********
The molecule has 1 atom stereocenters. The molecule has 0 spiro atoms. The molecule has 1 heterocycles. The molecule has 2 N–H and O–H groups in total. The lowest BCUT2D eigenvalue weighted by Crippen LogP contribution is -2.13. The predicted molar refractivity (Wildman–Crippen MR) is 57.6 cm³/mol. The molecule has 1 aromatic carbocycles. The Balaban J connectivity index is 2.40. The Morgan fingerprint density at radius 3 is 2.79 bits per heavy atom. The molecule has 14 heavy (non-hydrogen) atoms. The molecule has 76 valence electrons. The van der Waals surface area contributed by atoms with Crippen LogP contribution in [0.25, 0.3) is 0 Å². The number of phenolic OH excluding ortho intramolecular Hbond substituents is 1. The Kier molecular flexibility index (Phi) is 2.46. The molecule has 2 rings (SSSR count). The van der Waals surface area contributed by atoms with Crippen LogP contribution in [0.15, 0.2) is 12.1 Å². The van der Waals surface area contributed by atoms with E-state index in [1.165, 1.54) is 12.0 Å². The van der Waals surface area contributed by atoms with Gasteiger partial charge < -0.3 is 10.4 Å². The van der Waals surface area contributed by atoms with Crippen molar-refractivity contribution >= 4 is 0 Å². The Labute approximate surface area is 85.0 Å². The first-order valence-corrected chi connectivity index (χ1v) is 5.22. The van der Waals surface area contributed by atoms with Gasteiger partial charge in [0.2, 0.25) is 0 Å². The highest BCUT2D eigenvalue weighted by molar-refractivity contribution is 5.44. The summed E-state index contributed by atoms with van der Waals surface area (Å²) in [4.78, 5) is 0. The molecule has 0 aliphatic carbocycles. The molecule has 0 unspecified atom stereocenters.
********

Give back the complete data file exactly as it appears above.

The molecule has 1 atom stereocenters. The molecule has 0 spiro atoms. The molecule has 1 heterocycles. The molecule has 2 N–H and O–H groups in total. The lowest BCUT2D eigenvalue weighted by Crippen LogP contribution is -2.13. The predicted molar refractivity (Wildman–Crippen MR) is 57.6 cm³/mol. The molecule has 1 aromatic carbocycles. The Balaban J connectivity index is 2.40. The Morgan fingerprint density at radius 3 is 2.79 bits per heavy atom. The molecule has 14 heavy (non-hydrogen) atoms. The molecule has 76 valence electrons. The van der Waals surface area contributed by atoms with Crippen LogP contribution in [0.25, 0.3) is 0 Å². The number of phenolic OH excluding ortho intramolecular Hbond substituents is 1. The Kier molecular flexibility index (Phi) is 2.46. The molecule has 2 rings (SSSR count). The van der Waals surface area contributed by atoms with Crippen LogP contribution in [0.15, 0.2) is 12.1 Å². The van der Waals surface area contributed by atoms with E-state index in [1.165, 1.54) is 12.0 Å². The van der Waals surface area contributed by atoms with Gasteiger partial charge < -0.3 is 10.4 Å². The van der Waals surface area contributed by atoms with Crippen molar-refractivity contribution >= 4 is 0 Å². The Labute approximate surface area is 85.0 Å². The first-order valence-corrected chi connectivity index (χ1v) is 5.22. The van der Waals surface area contributed by atoms with Gasteiger partial charge in [0.2, 0.25) is 0 Å². The highest BCUT2D eigenvalue weighted by molar-refractivity contribution is 5.44. The summed E-state index contributed by atoms with van der Waals surface area (Å²) in [4.78, 5) is 0. The molecule has 0 aliphatic carbocycles. The molecule has 0 unspecified atom stereocenters.